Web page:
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Retired UW Professor Wins International Cash Prize For Ecology Work

Courtesy of the University of Washington

Ecologists worldwide credit the work of a University of Washington biology professor for advancing the way we understand the importance of so-called “apex species” in nature. Now Professor Emeritus Robert T. Paine’s work is being recognized with Japan’s International Cosmos Prize this year.

The prize honors efforts that promote the harmonious coexistence of nature and mankind. It carries an award of 40 million yen. In today’s exchange, that's worth about $408,000. 

Now 80, Paine has been retired from the faculty for 15 years. He says that his experiments have changed the way ecology is studied.

It basically jump-started ecology from a descriptive science, with a lot of work cataloging what’s in nature, to an experimental science. The odd thing is, this all started with a rather obvious, time-consuming experimental removal of starfish from a very small piece of Washington’s coast. The starfish was an apex predator, and when I kept it out other organisms took over. That changed the nature of the system. It was something that could be measured quite easily.So I and a few others basically took experimental manipulation into the field, showed it revealed really strong interactions, and these interactions then shape what we see out there. Because of that we understand a great deal more about the structure of nature, what motivates and drives the patterns that we can observe, how they change with time and from place to place.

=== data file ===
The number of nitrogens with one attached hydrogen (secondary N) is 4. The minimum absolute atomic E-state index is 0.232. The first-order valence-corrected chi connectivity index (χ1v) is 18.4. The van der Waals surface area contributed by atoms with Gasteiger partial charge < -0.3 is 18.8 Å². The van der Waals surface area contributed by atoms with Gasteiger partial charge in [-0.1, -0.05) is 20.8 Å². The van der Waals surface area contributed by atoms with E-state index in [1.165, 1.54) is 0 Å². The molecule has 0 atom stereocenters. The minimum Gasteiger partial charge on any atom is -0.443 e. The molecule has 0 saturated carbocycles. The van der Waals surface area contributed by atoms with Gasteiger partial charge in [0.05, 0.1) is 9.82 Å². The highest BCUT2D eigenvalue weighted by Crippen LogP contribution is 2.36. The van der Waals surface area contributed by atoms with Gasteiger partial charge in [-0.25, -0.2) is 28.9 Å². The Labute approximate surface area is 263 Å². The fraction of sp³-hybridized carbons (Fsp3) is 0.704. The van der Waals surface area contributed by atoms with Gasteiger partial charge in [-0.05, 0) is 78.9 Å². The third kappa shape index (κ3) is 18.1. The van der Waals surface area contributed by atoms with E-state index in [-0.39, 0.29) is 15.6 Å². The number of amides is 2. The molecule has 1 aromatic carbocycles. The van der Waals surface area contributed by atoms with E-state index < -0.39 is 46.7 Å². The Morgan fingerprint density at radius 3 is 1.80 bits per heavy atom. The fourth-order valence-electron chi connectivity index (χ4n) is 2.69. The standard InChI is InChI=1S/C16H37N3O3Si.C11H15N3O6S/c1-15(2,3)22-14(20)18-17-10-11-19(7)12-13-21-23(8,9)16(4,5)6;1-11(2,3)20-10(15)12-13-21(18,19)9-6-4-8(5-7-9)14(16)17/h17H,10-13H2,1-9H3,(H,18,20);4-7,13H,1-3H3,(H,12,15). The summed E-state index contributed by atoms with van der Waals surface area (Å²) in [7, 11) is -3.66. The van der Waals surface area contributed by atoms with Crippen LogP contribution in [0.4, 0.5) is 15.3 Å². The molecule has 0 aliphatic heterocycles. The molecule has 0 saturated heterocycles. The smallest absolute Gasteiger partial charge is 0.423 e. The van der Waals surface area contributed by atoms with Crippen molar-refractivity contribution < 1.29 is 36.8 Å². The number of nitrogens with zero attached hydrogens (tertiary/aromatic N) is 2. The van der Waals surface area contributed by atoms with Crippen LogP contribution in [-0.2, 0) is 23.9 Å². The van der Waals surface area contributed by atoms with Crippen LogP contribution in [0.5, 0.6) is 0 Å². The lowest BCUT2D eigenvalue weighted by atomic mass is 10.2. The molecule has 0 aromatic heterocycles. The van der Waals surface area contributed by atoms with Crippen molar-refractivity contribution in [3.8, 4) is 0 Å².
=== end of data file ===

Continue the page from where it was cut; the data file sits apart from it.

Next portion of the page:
He says he found out about the award in July when he stopped by his UW office.

I actually came in on a weekday with one of my daughters. I go to my mailbox, and there’s a fax there. She said, 'Dad, you’ve won a prize!' So I trot upstairs like a dutiful citizen of biology to report to both the chairman and a woman who basically handles external communications with the university. I said, you’re sworn to secrecy, and they honored that.

They had to keep that secret for about a month. While that may seem like an eternity for some people,  Paine says it was not difficult for him.

Well, I’m basically rather bashful about these sorts of things, and I didn’t want all the hoopla. I can’t say it’s ruined my life, but I’ve spent the last three or four days simply responding to the flood of emails.

And, he's making plans for the money.

Unfortunately, I will probably pay a large fraction to support our war effort in Afghanistan, which I totally disapprove of. I’ll give each of my daughters whatever I’m legally allowed to give them. I will contribute some fair fraction of that to a small endowment I’ve set up in the UW biology department for supporting field experimental ecology of any sort. Whatever the change is, $400,000 is a round guess. But if the yen improves I’ll get more. If it drops I’ll get less.

But he says he's not planning on buying expensive toys, like a sports car or a fancy vacation for himself. “None of that. I’ll just set it aside.”

Paine will collect his International Cosmos Prize this November in Japan. His three daughters will join him on the trip and are looking forward to meeting the Emperor of Japan.